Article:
BOSTON, April 12 A top Federal Reserve official
on Friday defended the U.S. central bank's dual mandate of full
employment and price stability, and pointed to economic trends
that suggest an even more accommodative policy stance might have
been needed since the Great Recession.
Boston Fed President Eric Rosengren, redoubling his support
of the currently very easy U.S. monetary policies, argued the
Fed's inflation record over the past 15-20 years has been as
good as or better than central banks in Europe that have only a
single price-stability mandate.
In keeping one eye officially on unemployment, the Fed is
unusual in a developed world where central bankers are typically
tasked solely with maintaining price stability.
Highlighting the records of the European Central Bank, the
Bank of England, and Sweden's Riksbank, Rosengren went so far as
to suggest that central banks that focused only on inflation may
want to consider adopting a U.S.-style dual mandate.
In prepared remarks for a Boston Fed conference, he said
such a move, for example, would make it easier to publicly
explain buying bonds when inflation is running above target, as
that trio has done in the wake of the global recession.
"The dual mandate in the United States has been criticized
by some for providing an inflationary bias. However, the data
show little such evidence," he told the conference on fulfilling
the U.S. central bank's mandate of full employment, for which it
aims along with a 2-percent inflation target.
"The dual mandate in the United States has provided a clear
and transparent way to communicate the need for aggressive
While the Fed has adopted extraordinarily easy policies to
lower joblessness and raise inflation in the wake of the
2007-2009 recession, central banks such as the BoE have also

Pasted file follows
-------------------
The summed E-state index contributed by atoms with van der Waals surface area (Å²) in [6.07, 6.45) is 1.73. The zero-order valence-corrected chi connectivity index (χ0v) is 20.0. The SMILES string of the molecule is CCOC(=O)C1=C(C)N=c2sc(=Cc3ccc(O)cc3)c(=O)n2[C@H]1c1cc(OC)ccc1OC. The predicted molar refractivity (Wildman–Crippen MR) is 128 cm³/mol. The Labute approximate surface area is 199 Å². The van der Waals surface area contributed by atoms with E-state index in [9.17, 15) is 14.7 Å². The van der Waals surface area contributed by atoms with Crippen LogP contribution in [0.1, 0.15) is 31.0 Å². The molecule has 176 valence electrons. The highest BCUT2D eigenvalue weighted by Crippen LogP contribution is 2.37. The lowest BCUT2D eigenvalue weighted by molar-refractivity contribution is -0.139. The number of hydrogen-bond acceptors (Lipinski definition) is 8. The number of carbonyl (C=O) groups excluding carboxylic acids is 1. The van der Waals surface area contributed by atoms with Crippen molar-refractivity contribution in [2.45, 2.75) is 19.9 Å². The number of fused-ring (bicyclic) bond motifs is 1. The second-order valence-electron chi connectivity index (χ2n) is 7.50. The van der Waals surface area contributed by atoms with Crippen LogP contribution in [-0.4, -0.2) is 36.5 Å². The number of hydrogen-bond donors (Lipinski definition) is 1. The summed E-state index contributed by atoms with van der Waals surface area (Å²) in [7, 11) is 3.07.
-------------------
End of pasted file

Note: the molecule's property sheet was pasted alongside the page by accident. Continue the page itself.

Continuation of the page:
launched accommodative bond-buying programs despite
higher-than-desired inflation rates.
With a touch of levity, Rosengren said that may only prove
that "all of us are dual mandate banks at heart."
The Fed is buying $85 billion in Treasury and mortgage
securities per month and has promised to keep interest rates
near zero for a long while more to support the stop-start U.S.
The U.S. unemployment rate was 7.6 percent last month,
higher than the 5-6 percent range to which Americans are
accustomed. On the other side of the mandate, the Fed's
preferred measure of inflation is below target at around 1.3
While policy doves like Rosengren currently hold sway over
Chairman Ben Bernanke and the majority of Fed policymakers,
minutes from last month's policy meeting suggest the
quantitative easing program could draw to a close by year end,
earlier than some economists had expected.
Rosengren however said there remains "strong rationale for
continuing our highly accommodative monetary policy," and he
predicted inflation will remain "well below" the 2-percent
target over the next two years, paving the way for more easing.
Doubling down on his stance, he said the fact that the
United States has historically had a tighter inflation range and
broader unemployment range than that of the euro zone, Britain
and Sweden suggests the Fed could have been even more
stimulative over the past five years.